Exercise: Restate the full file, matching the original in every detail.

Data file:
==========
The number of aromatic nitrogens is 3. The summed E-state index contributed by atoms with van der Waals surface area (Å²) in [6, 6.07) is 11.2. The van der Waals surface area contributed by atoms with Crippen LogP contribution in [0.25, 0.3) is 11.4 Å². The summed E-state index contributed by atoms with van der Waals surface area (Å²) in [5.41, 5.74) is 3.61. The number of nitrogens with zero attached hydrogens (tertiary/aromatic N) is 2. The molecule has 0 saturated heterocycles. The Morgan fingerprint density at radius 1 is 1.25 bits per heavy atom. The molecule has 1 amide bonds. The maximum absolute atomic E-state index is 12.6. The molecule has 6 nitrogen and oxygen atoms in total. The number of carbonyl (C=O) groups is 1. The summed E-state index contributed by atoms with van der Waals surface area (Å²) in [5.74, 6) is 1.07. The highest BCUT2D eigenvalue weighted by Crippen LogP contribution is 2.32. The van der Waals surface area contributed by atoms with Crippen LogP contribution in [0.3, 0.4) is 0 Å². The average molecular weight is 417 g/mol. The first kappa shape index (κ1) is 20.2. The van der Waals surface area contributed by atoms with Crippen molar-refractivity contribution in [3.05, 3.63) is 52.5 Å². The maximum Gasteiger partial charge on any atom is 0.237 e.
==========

The number of aromatic nitrogens is 3. The summed E-state index contributed by atoms with van der Waals surface area (Å²) in [6, 6.07) is 11.2. The van der Waals surface area contributed by atoms with Crippen LogP contribution in [0.25, 0.3) is 11.4 Å². The summed E-state index contributed by atoms with van der Waals surface area (Å²) in [5.41, 5.74) is 3.61. The number of nitrogens with zero attached hydrogens (tertiary/aromatic N) is 2. The molecule has 0 saturated heterocycles. The Morgan fingerprint density at radius 1 is 1.25 bits per heavy atom. The molecule has 1 amide bonds. The maximum absolute atomic E-state index is 12.6. The molecule has 6 nitrogen and oxygen atoms in total. The number of carbonyl (C=O) groups is 1. The summed E-state index contributed by atoms with van der Waals surface area (Å²) in [5.74, 6) is 1.07. The highest BCUT2D eigenvalue weighted by Crippen LogP contribution is 2.32. The van der Waals surface area contributed by atoms with Crippen LogP contribution in [0.3, 0.4) is 0 Å². The average molecular weight is 417 g/mol. The first kappa shape index (κ1) is 20.2. The van der Waals surface area contributed by atoms with Crippen molar-refractivity contribution in [3.05, 3.63) is 52.5 Å². The maximum Gasteiger partial charge on any atom is 0.237 e.